(SOUNDBITE OF ARCHIVED RECORDING)

KAYNE ROBINSON: If there's something concrete that we can offer - not because guns are responsible but because we care about these people - is there anything - does that look crass, or...

MAK: And so they even discuss giving money.

(SOUNDBITE OF ARCHIVED RECORDING)

TONY MAKRIS: Like a victims fund or...

ROBINSON: We can create a victims fund, and we give the victims a million dollars or something like that. Does that look bad, or does it look...

MAKRIS: Well, I mean, that can be twisted, too. I mean, why are you giving money - you feel responsible?

ROBINSON: Well, true, it could be twisted. But we feel sympathetic and respectful.

MAK: So I don't know if you can hear that there. He says respectful.

CHANG: Yeah.

MAK: So it's the suggestion of a softer tone. But over the hours of tape, you can hear as they settle into this view of the position they must take.

(SOUNDBITE OF ARCHIVED RECORDING)

JIM LAND: I got to tell you, we got to think this thing through because if we tuck tail and run, we're going to be accepting responsibility for what happened out there.

MAKRIS: That's one very good argument, Jim, on the other side. If you don't appear to be deferential in honoring the dead, you end up being a tremendous [expletive]head who would tuck tail and run, you know? So it's a double-edged sword.

MAK: So you can hear the two competing tensions there.

CHANG: Such an interesting window into this time. I mean, Tim, you have been covering the NRA for quite some time now. And just listening to these - what? - nearly three hours of tapes, I'm just curious. What else struck you?

MAK: So there's been this longstanding internal problem with the group. Often, its most radical members are also its most passionate and dedicated. So the NRA exists in part to advocate for the legislation. But there have always been hardline gun activists within the organization disinterested in any sort of legislative compromises. And on the tape, you can hear the NRA's leaders referring to these members in less than flattering terms. Here's LaPierre again.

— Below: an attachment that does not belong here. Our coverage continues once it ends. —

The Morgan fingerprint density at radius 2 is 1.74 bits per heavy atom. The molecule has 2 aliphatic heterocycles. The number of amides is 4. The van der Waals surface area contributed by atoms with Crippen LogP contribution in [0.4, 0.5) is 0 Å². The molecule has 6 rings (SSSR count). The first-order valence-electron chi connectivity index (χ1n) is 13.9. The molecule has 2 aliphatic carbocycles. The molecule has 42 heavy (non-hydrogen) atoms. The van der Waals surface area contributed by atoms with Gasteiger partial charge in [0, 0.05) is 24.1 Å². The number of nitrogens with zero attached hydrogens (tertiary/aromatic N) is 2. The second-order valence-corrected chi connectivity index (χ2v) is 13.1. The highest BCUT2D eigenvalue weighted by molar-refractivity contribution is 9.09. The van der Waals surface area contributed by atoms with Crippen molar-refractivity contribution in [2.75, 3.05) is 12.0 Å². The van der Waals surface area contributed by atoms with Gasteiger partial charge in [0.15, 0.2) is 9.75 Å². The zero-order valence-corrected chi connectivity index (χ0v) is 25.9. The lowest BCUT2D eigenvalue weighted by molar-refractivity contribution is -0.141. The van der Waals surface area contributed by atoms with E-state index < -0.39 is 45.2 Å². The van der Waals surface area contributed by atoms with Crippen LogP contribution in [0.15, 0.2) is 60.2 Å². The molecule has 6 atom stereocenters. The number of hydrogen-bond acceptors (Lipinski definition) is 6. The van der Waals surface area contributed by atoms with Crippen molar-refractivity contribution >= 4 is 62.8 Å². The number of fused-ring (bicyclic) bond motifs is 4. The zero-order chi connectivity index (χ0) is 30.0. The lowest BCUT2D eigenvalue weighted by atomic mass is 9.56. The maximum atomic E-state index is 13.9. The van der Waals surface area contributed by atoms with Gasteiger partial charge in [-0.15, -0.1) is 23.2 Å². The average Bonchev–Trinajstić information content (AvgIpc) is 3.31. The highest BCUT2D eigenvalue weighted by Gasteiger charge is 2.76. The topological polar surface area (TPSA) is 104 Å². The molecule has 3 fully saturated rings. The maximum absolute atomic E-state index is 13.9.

(SOUNDBITE OF ARCHIVED RECORDING)

LAPIERRE: You know, the other problem is holding a member meeting without an exhibit hall.

MAKRIS: You know, yeah.

LAPIERRE: The people you are most likely to get in that member meeting without an exhibit hall are the nuts.

UNIDENTIFIED PERSON #1: That's right.

MAKRIS: I made that point earlier. I agree.

UNIDENTIFIED PERSON #2: But you've got to have...

MAKRIS: The fruitcakes are going to show up.

MAK: They're talking about what's called annual members meeting. It's an unscripted event where the NRA supporters can propose resolutions or make speeches from the floor. And it's clear the NRA's top leaders feared it would get out of control after Columbine. The next bit I want to play comes from Hammer.

(SOUNDBITE OF ARCHIVED RECORDING)

HAMMER: If you pull down the exhibit hall, that's not going to leave anything for the media except the members meeting. And you're going to have the wackos with all kinds of crazy resolutions, with all kinds of dressing like a bunch of hillbillies and idiots. And it's going to be the worst thing you can imagine.

MAK: It's really shocking to hear the NRA's officials disparage some of their own members so freely...